Last summer, just a few days after the debt-ceiling crisis had been resolved, Senate Minority Leader Mitch McConnell (R-Ky.) said of the debt limit, "What we did learn is this: it's a hostage that's worth ransoming."
I thought of this yesterday when McConnell told CBS's Bob Schieffer, referencing House Speaker John Boehner, "The Speaker and I have been the adults in the room."
Ah yes, thank goodness for the adults. McConnell and Boehner (1) backed the Bush/Cheney agenda that added $5 trillion to the debt; (2) decided they no longer liked raising the debt ceiling; (3) held the nation hostage, threatening to hurt the country on purpose unless they got their way; and (4) rejected a White House offer to reduce the debt by $4 trillion.
Nothing says "grown-up behavior" like the antics of an elementary schoolyard bully.
The larger significance of McConnell's quote, though, is the way in which in reinforces an odd truth: Republican leaders simply don't see a problem with their dangerous and unprecedented debt-ceiling strategy. Boehner said last week that he may be threatening to trash the full faith and credit of the United States for the first time in history, but we shouldn't consider this a "threat."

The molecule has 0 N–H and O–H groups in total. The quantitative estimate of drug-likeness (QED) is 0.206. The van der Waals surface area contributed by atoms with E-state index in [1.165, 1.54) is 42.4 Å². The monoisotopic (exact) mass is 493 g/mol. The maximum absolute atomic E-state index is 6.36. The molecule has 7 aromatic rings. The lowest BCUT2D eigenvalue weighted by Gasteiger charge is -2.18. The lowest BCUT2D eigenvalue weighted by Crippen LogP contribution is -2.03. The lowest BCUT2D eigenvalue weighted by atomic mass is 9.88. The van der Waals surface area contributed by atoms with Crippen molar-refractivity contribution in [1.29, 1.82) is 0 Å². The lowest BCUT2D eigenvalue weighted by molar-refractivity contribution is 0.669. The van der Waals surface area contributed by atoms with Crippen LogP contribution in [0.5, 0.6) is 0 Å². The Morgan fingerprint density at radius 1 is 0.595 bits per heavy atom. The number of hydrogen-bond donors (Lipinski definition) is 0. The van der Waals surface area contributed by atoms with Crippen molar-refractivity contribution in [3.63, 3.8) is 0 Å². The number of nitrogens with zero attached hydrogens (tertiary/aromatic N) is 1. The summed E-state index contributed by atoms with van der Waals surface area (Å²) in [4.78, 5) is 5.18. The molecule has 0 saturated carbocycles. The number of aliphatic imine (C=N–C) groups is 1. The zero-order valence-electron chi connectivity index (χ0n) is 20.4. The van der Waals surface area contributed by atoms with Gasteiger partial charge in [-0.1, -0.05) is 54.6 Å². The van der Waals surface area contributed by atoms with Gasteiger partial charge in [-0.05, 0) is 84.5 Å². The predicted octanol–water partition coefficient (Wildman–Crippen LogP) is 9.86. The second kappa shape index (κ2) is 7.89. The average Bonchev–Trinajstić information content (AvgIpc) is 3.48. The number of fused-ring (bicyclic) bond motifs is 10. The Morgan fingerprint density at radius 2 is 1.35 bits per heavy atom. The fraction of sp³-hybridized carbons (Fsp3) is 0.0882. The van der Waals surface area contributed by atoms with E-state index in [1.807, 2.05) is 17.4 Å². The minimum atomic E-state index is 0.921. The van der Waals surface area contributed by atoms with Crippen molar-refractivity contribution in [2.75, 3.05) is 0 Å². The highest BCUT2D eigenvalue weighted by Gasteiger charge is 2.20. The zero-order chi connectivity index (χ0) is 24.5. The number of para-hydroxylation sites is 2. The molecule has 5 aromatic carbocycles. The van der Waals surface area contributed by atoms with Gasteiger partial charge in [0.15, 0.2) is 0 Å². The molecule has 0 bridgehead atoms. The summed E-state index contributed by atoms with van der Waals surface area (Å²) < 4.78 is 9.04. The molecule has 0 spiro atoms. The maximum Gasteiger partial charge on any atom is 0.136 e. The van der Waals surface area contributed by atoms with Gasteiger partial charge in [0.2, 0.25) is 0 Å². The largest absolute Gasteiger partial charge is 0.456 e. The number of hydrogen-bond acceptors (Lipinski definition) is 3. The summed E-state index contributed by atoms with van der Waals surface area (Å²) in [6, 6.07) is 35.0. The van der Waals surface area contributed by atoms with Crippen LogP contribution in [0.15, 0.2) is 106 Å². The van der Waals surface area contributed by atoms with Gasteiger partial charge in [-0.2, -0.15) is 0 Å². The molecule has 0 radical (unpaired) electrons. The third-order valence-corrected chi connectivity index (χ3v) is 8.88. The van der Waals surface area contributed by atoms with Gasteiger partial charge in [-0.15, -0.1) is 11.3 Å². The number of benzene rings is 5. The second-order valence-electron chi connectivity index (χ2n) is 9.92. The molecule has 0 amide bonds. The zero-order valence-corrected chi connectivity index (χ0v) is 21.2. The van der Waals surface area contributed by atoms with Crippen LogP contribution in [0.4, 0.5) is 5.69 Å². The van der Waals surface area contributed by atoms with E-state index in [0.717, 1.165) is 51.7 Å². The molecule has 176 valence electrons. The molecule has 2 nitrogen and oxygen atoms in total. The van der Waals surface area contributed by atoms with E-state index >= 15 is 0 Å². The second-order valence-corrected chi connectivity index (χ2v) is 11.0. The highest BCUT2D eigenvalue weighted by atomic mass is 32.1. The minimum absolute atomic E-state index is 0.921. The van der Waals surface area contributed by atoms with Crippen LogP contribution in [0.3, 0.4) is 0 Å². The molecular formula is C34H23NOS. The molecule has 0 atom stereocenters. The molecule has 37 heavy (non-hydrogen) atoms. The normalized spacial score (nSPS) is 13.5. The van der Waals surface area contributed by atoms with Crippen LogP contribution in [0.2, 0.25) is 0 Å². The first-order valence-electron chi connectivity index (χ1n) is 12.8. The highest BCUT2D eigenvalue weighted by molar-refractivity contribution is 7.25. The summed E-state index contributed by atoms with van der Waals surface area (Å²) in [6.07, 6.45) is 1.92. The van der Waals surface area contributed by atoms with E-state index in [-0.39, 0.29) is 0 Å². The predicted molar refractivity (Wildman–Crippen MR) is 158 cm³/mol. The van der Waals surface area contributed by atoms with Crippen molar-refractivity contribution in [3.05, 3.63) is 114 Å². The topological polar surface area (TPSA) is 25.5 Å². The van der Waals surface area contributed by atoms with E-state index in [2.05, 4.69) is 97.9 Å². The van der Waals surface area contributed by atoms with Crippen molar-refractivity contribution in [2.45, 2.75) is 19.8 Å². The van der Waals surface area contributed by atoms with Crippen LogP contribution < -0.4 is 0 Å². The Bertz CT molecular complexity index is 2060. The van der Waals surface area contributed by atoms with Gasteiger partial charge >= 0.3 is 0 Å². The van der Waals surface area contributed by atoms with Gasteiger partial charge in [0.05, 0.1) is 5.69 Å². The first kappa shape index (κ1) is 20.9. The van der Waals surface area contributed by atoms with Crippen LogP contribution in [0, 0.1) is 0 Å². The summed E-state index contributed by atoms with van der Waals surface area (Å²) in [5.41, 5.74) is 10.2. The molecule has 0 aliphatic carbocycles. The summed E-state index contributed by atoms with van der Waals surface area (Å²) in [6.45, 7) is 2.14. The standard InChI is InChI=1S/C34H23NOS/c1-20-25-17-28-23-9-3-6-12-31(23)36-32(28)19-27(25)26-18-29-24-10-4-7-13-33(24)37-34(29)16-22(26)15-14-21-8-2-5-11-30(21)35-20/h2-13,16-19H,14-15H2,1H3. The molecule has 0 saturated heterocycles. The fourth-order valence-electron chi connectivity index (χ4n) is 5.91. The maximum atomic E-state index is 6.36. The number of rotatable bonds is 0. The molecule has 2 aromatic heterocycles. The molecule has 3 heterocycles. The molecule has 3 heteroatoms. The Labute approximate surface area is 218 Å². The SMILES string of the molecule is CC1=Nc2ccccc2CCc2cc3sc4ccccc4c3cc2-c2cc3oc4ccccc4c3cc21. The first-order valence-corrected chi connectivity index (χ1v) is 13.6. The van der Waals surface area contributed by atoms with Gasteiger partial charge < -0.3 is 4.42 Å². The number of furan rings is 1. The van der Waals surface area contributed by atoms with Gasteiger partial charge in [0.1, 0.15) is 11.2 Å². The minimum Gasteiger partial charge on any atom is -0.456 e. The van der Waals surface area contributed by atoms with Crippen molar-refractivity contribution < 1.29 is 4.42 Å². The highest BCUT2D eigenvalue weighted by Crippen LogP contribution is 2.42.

As Dana Milbank put it over the weekend:
John Boehner thinks it's kind of funny. "It struck me as somewhat comical," he told reporters Thursday morning, "that, you know, people are looking to me like I'm the guy carrying a sword around town, I'm going to bludgeon someone."
Well, Mr. Speaker, maybe that's because your rapier keeps setting off the metal detectors.
GOP leaders aren't just comfortable deliberately holding the country hostage, they're lacking in self-awareness, seeing themselves as responsible "adults" who aren't doing anything wrong.
This somehow makes the problem worse. It's one thing for a villain to hold a gun to the head of a hostage; it's something else when he feels a degree self-righteousness while he's doing it.